Tuesday, September 15, 2020

 THE POWER OF TIME AND THE PANDEMIC CYCLE

Franja Zanic, a small book of poems

A few days ago I celebrated my 44th birthday. I distinctly remember the time when my mom turned 44. My sister and made her a card; it said: "Happy birthday, mama, this is the year when you will be sitting on two chairs." The expression "sitting on two chairs" in Croatia usually means trying to please everyone, or trying to do many things at the same time, and we wanted to acknowledge how our mom was always working hard on all fronts, and we knew well that her multitasking was not an easy undertaking. 

My parents both having math degrees, there was a lot of talk about numbers in our house anyway, so my sister and I naturally concluded how appropriate was that 44 resembled two chairs. 

This all now feels like it was a hundred years ago!

Today, if my grandfather Franja was still alive, it would have been his 100th birthday. He was a writer and just a few days ago my sister stumbled upon a Wiki page about him, discovering his exact birth date. 

Unfortunately, instead of turning 100, my grandfather died at 26. He caught tuberculosis during the WWII, and didn't recover, my grandmother Kornelija outlived him by only a few years (she died at the age of 33).

That being said, my dad lost his father when he was just 2 and his mother at 13. The story of their lives and their unfortunate destinies resonates so powerfully at this time when the entire world is in the midst of the COVID-19 pandemic.

The passing of time and its relativity is so very strange. What is - a long time, what is - only a little bit? Regardless whether there is a way to answer that question - it is so apparent that our (human) fragility is very real. Every moment truly counts.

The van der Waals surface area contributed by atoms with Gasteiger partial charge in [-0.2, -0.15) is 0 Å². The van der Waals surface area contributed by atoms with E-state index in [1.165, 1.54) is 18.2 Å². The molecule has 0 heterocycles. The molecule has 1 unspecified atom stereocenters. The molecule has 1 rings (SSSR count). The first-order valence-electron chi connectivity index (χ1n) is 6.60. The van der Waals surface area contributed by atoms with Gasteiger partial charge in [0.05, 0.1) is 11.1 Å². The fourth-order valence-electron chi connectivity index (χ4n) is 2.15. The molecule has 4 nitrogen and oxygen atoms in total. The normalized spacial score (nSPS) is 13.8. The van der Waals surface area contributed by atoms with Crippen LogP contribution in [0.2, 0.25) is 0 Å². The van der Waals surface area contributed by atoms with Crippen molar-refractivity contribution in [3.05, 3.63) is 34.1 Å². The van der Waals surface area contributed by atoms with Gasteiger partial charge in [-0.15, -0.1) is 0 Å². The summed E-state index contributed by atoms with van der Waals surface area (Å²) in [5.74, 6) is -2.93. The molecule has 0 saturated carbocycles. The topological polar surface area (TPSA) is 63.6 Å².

My grandfather lived to be only 26, he was at the battlefields, fighting the Nazis, I imagine he was often starving, cold and miserable, like so many young people around him. And yet during his short life, he passionately wrote poetry, studied Slavistics at the University of Zagreb, and in Vinkovci, (the city where he lived, where my dad was born and where I was born) - a street was named after him. He left a little mark. 

Not to mention he and Kornelija had my dad, and without their existence I wouldn't be here, my sister wouldn't be here, our children wouldn't be here today.

I don't know much about my grandfather Franja, we only heard stories from other people. That he was incredibly bright, passionate, that while his siblings were playing in the yard, he would be stuck indoors and devour literature. His younger brother would tell him - "Franja, why don't you come outside, get some sunlight, play ball with me?" But he was so driven and obsessed with books, he would simply forget to get out. 

I only have this small selection of his poems. It is so unusual to read his words, see his handwriting and his young face on a black and white photo, see my grandma's name (Kornelija) mentioned in several poems.

The notion that the two of them were at some point in time perfectly real, with their loves, and passions and joys and sorrows, and I am already so much, much older than either of them!